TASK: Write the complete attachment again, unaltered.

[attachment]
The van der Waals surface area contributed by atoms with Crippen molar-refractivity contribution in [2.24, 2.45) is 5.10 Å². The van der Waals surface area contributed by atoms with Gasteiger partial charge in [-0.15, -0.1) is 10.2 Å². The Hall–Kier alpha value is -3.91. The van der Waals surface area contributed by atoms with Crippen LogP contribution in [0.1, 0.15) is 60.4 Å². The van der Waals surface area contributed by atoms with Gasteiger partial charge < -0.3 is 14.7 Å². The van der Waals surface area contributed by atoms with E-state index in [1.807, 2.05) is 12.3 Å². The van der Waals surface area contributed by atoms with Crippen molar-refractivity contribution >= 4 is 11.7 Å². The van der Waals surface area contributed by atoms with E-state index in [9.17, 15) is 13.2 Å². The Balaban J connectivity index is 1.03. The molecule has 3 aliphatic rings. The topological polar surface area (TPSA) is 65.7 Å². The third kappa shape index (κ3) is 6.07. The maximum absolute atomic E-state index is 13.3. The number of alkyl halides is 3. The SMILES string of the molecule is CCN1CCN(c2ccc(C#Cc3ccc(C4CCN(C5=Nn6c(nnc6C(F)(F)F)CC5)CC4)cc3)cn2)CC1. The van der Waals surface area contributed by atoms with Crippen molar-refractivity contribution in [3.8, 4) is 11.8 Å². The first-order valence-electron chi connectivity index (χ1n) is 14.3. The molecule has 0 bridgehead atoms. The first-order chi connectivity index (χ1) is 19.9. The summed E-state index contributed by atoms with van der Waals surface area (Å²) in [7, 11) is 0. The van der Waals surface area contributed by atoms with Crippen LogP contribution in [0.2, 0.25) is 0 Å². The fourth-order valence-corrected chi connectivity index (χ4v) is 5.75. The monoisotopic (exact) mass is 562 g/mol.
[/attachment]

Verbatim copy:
The van der Waals surface area contributed by atoms with Crippen molar-refractivity contribution in [2.24, 2.45) is 5.10 Å². The van der Waals surface area contributed by atoms with Gasteiger partial charge in [-0.15, -0.1) is 10.2 Å². The Hall–Kier alpha value is -3.91. The van der Waals surface area contributed by atoms with Crippen LogP contribution in [0.1, 0.15) is 60.4 Å². The van der Waals surface area contributed by atoms with Gasteiger partial charge < -0.3 is 14.7 Å². The van der Waals surface area contributed by atoms with E-state index in [1.807, 2.05) is 12.3 Å². The van der Waals surface area contributed by atoms with Crippen molar-refractivity contribution >= 4 is 11.7 Å². The van der Waals surface area contributed by atoms with E-state index in [9.17, 15) is 13.2 Å². The Balaban J connectivity index is 1.03. The molecule has 3 aliphatic rings. The topological polar surface area (TPSA) is 65.7 Å². The third kappa shape index (κ3) is 6.07. The maximum absolute atomic E-state index is 13.3. The number of alkyl halides is 3. The SMILES string of the molecule is CCN1CCN(c2ccc(C#Cc3ccc(C4CCN(C5=Nn6c(nnc6C(F)(F)F)CC5)CC4)cc3)cn2)CC1. The van der Waals surface area contributed by atoms with Crippen molar-refractivity contribution in [3.8, 4) is 11.8 Å². The first-order valence-electron chi connectivity index (χ1n) is 14.3. The molecule has 0 bridgehead atoms. The first-order chi connectivity index (χ1) is 19.9. The summed E-state index contributed by atoms with van der Waals surface area (Å²) in [7, 11) is 0. The van der Waals surface area contributed by atoms with Crippen LogP contribution in [0.2, 0.25) is 0 Å². The fourth-order valence-corrected chi connectivity index (χ4v) is 5.75. The monoisotopic (exact) mass is 562 g/mol.